Figures obtained via a Freedom of Information request show that children under 10 were suspects in 28 sexual offences recorded since the start of 2011
The suspected rape of a girl by a six-year-old boy was one of more than 160 crimes involving children under 10 which were recorded by North Wales Police in the last four years.
Figures obtained via a Freedom of Information request show that children under 10 were suspects in 28 sexual offences recorded since the start of 2011. They included 14 rapes of both girls and boys, as well as a range of other sexual offences.
In addition, children under 10 were identified as “offenders” in six sexual offences recorded in the same period. They also included four rapes.
Children under 10 are not considered by the law to have reached an age where they can be held responsible for their crimes, and cannot be charged with any criminal offence.
However, children under 10 can still commit an offence, and the offence will be recorded.
A child described as a “suspect” is one who is believed to have committed an offence although it has not been proven.
A child is described as an “offender” when there is proof that he or she has committed the offence.
The youngest child suspected of the offence of raping a girl under 13 was a six-year-old boy, who is believed to have carried out the rape in 1997. The offence was registered in 2013.
A nine-year-old boy was suspected of raping a girl under 13 last year, while a boy of the same age was suspected of the same offence in 2012.
The earliest rape recorded in the last four years took place in 1971. In that case, a nine-year-old boy was suspected of raping a boy aged 13, 14 or 15. The crime was recorded this year.
The youngest suspect in a sexual offence was a five-year-old boy suspected of assaulting a boy under 13 by touching in 1970. The offence was recorded in 2013.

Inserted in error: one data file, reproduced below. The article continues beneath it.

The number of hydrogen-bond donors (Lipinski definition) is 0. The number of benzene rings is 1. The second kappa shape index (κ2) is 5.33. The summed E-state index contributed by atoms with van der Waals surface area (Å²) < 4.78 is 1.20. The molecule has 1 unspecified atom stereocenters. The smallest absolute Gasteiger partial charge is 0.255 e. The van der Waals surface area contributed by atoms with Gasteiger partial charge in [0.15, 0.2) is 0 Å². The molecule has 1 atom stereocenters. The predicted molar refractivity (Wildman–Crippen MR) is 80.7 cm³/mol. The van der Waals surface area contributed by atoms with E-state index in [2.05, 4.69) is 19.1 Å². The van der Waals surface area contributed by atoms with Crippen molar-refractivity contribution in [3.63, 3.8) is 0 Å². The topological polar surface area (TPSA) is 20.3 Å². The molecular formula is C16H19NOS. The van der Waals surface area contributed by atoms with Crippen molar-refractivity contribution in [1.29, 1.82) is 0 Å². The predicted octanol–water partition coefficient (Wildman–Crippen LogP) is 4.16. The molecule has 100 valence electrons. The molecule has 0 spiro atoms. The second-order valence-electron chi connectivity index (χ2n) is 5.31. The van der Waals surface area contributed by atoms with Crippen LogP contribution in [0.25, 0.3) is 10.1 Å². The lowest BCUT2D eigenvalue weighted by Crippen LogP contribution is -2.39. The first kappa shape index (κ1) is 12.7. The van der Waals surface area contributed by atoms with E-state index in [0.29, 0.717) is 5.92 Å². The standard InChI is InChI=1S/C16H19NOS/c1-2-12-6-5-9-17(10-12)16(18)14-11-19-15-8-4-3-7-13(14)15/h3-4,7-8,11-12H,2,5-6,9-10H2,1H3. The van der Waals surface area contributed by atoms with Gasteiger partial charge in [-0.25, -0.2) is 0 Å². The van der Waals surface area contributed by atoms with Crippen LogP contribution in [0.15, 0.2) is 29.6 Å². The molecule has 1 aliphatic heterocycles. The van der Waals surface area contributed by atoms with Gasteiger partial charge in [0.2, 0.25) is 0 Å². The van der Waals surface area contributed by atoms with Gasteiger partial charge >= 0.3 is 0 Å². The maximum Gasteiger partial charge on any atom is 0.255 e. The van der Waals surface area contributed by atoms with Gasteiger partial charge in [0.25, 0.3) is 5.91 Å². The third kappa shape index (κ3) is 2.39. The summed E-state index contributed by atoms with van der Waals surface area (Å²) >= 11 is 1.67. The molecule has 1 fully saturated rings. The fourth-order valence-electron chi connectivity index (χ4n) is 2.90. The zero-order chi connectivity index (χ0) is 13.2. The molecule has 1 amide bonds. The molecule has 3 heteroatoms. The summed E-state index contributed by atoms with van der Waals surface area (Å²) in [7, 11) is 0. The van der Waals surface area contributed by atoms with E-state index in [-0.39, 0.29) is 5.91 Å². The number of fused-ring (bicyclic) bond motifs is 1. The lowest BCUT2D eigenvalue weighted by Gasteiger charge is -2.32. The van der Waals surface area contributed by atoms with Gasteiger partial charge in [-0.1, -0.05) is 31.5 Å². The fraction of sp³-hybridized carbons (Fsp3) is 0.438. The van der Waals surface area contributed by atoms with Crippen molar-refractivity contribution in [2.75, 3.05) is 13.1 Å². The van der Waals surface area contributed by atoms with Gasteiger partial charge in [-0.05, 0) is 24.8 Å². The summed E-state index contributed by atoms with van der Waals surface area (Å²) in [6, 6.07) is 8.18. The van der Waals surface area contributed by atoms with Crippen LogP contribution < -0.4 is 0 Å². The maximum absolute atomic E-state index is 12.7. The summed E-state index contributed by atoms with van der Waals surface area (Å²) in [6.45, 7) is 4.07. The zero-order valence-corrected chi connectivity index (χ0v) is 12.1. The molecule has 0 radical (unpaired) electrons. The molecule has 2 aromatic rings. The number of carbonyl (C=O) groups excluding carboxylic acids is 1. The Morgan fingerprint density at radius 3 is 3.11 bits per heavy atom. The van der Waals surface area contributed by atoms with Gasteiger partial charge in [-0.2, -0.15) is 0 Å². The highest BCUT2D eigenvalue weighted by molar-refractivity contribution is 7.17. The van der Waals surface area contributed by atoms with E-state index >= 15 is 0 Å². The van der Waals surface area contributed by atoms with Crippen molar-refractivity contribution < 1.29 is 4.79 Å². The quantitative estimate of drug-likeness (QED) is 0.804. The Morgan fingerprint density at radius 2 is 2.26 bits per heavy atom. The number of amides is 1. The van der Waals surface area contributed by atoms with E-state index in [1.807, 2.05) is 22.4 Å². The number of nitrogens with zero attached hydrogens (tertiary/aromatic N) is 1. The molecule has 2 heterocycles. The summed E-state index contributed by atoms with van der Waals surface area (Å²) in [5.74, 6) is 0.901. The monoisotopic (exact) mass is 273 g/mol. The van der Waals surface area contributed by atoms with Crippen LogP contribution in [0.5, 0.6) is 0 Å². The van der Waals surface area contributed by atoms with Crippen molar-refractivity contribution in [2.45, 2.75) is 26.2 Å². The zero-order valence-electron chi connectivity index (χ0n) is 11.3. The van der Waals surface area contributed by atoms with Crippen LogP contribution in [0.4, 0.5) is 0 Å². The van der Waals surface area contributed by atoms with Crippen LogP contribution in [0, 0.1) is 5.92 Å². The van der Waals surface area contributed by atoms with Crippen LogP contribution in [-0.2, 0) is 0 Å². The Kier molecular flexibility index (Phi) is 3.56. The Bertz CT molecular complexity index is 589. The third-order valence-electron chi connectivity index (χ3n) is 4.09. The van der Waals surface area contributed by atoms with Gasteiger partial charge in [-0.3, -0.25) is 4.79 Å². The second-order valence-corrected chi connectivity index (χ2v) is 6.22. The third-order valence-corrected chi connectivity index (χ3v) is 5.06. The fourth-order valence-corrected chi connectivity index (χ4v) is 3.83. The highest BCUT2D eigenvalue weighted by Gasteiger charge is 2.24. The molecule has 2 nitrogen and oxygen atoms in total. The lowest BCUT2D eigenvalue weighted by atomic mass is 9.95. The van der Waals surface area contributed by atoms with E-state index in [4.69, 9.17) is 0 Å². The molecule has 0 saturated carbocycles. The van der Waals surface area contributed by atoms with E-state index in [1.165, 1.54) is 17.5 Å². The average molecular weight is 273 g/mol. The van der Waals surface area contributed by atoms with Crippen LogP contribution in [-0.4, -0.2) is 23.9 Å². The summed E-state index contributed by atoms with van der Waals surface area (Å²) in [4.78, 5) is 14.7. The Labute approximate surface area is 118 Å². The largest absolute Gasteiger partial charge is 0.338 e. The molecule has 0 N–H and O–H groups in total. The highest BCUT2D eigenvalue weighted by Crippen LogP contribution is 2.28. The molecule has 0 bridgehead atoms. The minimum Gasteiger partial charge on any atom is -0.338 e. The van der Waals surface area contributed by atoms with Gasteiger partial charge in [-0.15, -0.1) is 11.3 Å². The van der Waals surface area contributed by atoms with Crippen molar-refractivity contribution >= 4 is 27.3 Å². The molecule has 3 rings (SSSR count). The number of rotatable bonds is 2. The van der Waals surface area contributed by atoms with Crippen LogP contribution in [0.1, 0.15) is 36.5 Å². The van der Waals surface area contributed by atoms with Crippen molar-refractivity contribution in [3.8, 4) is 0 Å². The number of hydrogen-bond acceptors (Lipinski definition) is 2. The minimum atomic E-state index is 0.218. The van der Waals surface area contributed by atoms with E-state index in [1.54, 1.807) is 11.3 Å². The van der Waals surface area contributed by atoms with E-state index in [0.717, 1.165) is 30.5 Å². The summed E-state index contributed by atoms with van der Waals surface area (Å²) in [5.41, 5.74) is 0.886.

The oldest offence recorded in the last four years involved a seven-year-old boy suspected of causing or inciting a boy under 13 to engage in sexual activity in 1960. The crime was registered in 2013.
A total of 155 offences in which the suspects were under 10 have been registered since the start of 2011. Children under 10 were identified as offenders in 12 offences.
Children under 10 were suspected in 31 cases of actual bodily harm, and identified as offenders in two cases.
The youngest suspect of ABH was a six-year-old girl, who was believed to have committed the offence in 2012.
A six-year-old boy was found to have committed aggravated vehicle-taking and property damage in 2001.
Two boys, aged eight and nine, were suspected of using racially aggravated language in intentional harassment in 2011.
Police also suspected a nine-year-old boy of arson in 2013.
Des Mannion, head of service at NSPCC Cymru/Wales, said the number of children committing sexual offences was “deeply concerning”.
“Prevention has to be the key, and that means recognising warning signs early and taking swift action,” he said.
“For very young children, we have to question the environment in which they are growing up that has led to them behaving in this way.
“It could be that they have seen sexual activity that they are just too young to understand and are copying what they’ve seen.”
Mr Mannion added that pornography is “warping young people’s views of what is normal or acceptable behaviour”.
He said: “These children are not beyond help. If we act quickly and children receive therapy, we can stop them becoming adult sex offenders.
“Most importantly, their victims need support to overcome what has happened to them. Sexual offences, whether committed by another child or an adult, can have lifelong consequences.”